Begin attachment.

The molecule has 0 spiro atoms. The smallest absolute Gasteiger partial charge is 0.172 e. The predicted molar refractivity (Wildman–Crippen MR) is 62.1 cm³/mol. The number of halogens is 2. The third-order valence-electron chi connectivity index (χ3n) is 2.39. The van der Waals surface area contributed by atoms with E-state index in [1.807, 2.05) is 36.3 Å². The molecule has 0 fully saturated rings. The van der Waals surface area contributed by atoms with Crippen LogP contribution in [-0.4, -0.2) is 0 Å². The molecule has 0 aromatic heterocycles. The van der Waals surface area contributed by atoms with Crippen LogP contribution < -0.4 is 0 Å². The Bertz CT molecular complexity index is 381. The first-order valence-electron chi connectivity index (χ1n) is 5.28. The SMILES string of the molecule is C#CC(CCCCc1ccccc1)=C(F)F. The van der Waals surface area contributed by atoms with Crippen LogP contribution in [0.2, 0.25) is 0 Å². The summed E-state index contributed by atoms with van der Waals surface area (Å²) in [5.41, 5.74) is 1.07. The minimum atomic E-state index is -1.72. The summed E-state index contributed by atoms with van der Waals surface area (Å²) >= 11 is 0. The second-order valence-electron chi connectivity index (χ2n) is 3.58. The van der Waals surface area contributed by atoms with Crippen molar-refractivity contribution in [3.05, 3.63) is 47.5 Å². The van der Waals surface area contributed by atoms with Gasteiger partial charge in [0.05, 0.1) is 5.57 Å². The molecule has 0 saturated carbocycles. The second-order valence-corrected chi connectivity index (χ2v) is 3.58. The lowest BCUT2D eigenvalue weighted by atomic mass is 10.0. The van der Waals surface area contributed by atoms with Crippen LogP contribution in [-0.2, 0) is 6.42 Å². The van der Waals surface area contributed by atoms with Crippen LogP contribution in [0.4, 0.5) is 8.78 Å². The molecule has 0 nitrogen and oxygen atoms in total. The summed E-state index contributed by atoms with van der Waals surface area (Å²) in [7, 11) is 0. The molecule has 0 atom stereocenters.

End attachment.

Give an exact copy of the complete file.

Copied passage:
The molecule has 0 spiro atoms. The smallest absolute Gasteiger partial charge is 0.172 e. The predicted molar refractivity (Wildman–Crippen MR) is 62.1 cm³/mol. The number of halogens is 2. The third-order valence-electron chi connectivity index (χ3n) is 2.39. The van der Waals surface area contributed by atoms with E-state index in [1.807, 2.05) is 36.3 Å². The molecule has 0 fully saturated rings. The van der Waals surface area contributed by atoms with Crippen LogP contribution in [-0.4, -0.2) is 0 Å². The molecule has 0 aromatic heterocycles. The van der Waals surface area contributed by atoms with Crippen LogP contribution < -0.4 is 0 Å². The Bertz CT molecular complexity index is 381. The first-order valence-electron chi connectivity index (χ1n) is 5.28. The SMILES string of the molecule is C#CC(CCCCc1ccccc1)=C(F)F. The van der Waals surface area contributed by atoms with Crippen LogP contribution in [0.2, 0.25) is 0 Å². The summed E-state index contributed by atoms with van der Waals surface area (Å²) in [5.41, 5.74) is 1.07. The minimum atomic E-state index is -1.72. The summed E-state index contributed by atoms with van der Waals surface area (Å²) >= 11 is 0. The second-order valence-electron chi connectivity index (χ2n) is 3.58. The van der Waals surface area contributed by atoms with Crippen molar-refractivity contribution in [3.05, 3.63) is 47.5 Å². The van der Waals surface area contributed by atoms with Gasteiger partial charge in [0.05, 0.1) is 5.57 Å². The molecule has 0 saturated carbocycles. The second-order valence-corrected chi connectivity index (χ2v) is 3.58. The lowest BCUT2D eigenvalue weighted by atomic mass is 10.0. The van der Waals surface area contributed by atoms with Crippen LogP contribution in [-0.2, 0) is 6.42 Å². The van der Waals surface area contributed by atoms with Crippen LogP contribution in [0.4, 0.5) is 8.78 Å². The molecule has 0 nitrogen and oxygen atoms in total. The summed E-state index contributed by atoms with van der Waals surface area (Å²) in [7, 11) is 0. The molecule has 0 atom stereocenters.